Fri, 22 February 2019
This Stuff is Hard
As the remote payments domain (think in-app and browser-based payment transactions) continues to grow at around 15% a year, that growing number means the size and scale of fraud losses are going to increase. And they have - in both absolute terms and as a percentage of overall transaction volume. That also means rising chargeback rates for many merchants.
Rising fraud in the online world is also a result of better security technology in the physical world. While EMV chip cards have dropped counterfeit losses way down, the fraudsters still have their own bills to pay. They’ve just shifted more aggressively to the card not present channel.
A Delicate Balance
All e-tailers face a delicate balance in managing fraud. If they err too far on the side of fraud minimization by tightening approval standards too far, they leave good sales on the table and insult customers with unnecessary declines (the “insult rate”). Of course, those customers promptly go to another site to make their purchase.
The e-tailer’s sales and marketing team, then, tells the fraud manager that she’s killing sales.
If the approval standards are too loose, on the other hand, the e-tailer risks the twin threats of higher fraud and chargeback costs and, if the chargeback rate exceeds 1%, placement on a watch list if that rate stays over 1%. Not a good list to be on because the the merchant could lose card acceptance privileges if the problem is not addressed.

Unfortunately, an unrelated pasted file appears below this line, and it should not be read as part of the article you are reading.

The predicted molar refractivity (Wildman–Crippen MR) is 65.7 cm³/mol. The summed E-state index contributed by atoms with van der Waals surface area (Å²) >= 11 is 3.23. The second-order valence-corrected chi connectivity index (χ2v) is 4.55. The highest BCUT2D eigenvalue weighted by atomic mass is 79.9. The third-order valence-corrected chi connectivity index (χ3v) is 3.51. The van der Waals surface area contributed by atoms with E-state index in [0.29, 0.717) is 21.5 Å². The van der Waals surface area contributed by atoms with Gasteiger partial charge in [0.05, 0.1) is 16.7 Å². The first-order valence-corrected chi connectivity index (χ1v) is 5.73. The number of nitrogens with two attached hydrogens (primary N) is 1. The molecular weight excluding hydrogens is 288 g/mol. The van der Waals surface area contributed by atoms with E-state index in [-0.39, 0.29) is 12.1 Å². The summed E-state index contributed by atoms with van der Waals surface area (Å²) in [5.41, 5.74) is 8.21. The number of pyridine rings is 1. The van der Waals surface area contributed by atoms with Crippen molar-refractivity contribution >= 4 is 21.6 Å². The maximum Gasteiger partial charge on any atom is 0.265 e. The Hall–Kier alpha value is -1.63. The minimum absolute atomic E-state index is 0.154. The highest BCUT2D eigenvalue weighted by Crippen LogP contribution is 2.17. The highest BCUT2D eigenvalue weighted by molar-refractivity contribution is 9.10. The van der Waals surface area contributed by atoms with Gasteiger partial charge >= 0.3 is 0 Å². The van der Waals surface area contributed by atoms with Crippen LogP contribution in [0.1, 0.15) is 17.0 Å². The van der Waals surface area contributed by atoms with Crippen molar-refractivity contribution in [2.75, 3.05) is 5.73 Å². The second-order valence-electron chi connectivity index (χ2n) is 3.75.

The Smaller E-Tailer is Challenged
While Amazon continues to gobble up half of the growth in US commerce volume, it still means that there is room for smaller online merchants to prosper. It also means they face growing fraud losses. Unlike their larger competitors who can afford internal fraud management teams and technology, small and mid-tier e-tailers have limited time, budget, and skills to meet those needs.
Fraud management is a non-trivial problem even for the largest enterprises. They deploy a layered set of technologies, ranging from table stakes tools like address verification system (AVS) to device and behavioral fingerprinting and on to rules engines, AI, and machine learning controls.
That level of sophistication is beyond what the mid-tier e-tailer can handle. Some enterprise customers don’t want to deal with that complex task either.
The Outsourced Option
That’s where the wholly outsourced proposition comes in. The third party fraud management service provider assembles the necessary technology, makes the right integrations with shopping carts and other software providers, puts an analyst team in place to decide on questionable transactions, and offers its services for a fee.
ClearSale (www.clear.sale) is a provider in this space. Take a listen Rafael Lourenco, its EVP, and George as they discuss fraud management in this segment, how the ClearSale service is deployed, and some merchant best practices. Rafael breaks down this topic very clearly. Definitely worth your time.